Driving diversity + inclusion through politics

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Ever since Home Depot Co-Founder Bernie Marcus pledged his support for President Trump, people on social media have been calling for others to boycott Home Depot. It doesn’t matter that Bernie Marcus and Arthur Blank built Home Depot on their backs, employing 400,000 people. Or how about the fact he has already donated $2 billion to more than 300 charities, including $250 million to build the Georgia Aquarium, the nation’s largest such facility. He’s also given $25 million to Autism Speaks, an autism advocacy and research operation, and founded and funded the Marcus Institute for children and teenagers with developmental disabilities. As a mom to a son born on the Autism Spectrum, I know first hand what a priceless service the Marcus Center for Autism provides to our community and so grateful for the services made possible by Bernie Marcus. Every parent with a child with Autism will attest that we don’t have enough Marcus Centers in our communities!

We each have the right to our opinion and who we chose to vote for without fearing retaliation; we can’t just cancel one another because we disagree.

Diversity and Inclusion

Despite spending billions, Diversity and Inclusion efforts are failing in corporate America. We have created such a PC environment that if someone disagrees, they will do what they can to make that person’s life very difficult at work. Or worse yet, they will go to HR and complain about being offended. Being canceled is real.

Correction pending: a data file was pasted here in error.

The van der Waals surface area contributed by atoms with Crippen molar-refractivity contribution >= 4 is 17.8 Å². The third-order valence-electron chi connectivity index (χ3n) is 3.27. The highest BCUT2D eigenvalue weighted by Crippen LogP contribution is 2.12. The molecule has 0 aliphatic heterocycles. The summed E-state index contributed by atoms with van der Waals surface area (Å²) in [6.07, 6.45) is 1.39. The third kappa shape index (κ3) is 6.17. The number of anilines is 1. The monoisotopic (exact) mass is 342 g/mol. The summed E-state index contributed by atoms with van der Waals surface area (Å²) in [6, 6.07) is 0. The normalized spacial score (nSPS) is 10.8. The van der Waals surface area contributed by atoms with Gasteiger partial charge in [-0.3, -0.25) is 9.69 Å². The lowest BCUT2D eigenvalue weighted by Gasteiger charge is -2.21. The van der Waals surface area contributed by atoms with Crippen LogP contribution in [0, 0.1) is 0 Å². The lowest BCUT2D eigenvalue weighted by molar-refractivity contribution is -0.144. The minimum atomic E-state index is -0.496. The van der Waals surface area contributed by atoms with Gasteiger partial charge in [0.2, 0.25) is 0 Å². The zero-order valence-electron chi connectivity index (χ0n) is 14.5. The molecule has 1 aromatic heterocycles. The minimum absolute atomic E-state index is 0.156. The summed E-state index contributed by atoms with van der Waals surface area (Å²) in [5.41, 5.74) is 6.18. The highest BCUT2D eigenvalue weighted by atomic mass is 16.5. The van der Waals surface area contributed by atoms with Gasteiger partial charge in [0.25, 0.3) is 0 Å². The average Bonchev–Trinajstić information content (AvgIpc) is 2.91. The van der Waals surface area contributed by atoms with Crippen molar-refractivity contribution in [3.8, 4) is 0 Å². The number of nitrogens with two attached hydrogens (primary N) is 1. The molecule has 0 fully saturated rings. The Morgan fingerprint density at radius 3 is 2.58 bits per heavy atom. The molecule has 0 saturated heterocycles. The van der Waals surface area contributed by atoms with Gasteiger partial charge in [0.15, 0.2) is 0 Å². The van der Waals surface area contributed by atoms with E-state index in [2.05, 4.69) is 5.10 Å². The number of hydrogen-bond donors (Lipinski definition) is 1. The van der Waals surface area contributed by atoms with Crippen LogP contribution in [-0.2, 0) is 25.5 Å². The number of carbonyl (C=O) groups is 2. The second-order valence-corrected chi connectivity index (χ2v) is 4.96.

The reality is, for organizations to continue to innovate, it takes working with people who have different viewpoints. It is nearly impossible to develop new ideas working with people who think the same way as you do.

The minute people stop speaking up is when diversity and inclusion efforts go out the window.

“To completely disagree with someone, and yet engage with them with respect and honesty, is a superpower.” Vala Afshar

For the first time in my life, I have been quite open about my political views and have blogged regularly on LinkedIn. I chose LinkedIn because it is a professional environment and a great place to have conversations with people you work with without being at work. My content has been well received by some based on the numerous notes and support I get, while from others, not so much. I even had a block a few users based who gave inappropriate responses and resorted to name calling. I also made new connections, participated in lively conversations that also provided me with a fresh perspective.

Discussing politics requires a delicate balance. I applaud how LinkedIn has handled this, and I agree with LinkedIn 100%; I don’t want to see inappropriate content; no memes, no crackpipes, and no name-calling. Politics should be not be based on attacking one’s personality; conversations should be based on policy. I know others have complained about censorship on LinkedIn, but I have yet to experience it personally, and I post regularly. I am grateful for the opportunity to have conversations we need to have that seem impossible to have in the workplace and for the new connections I have made.

Passion for People + Excellence

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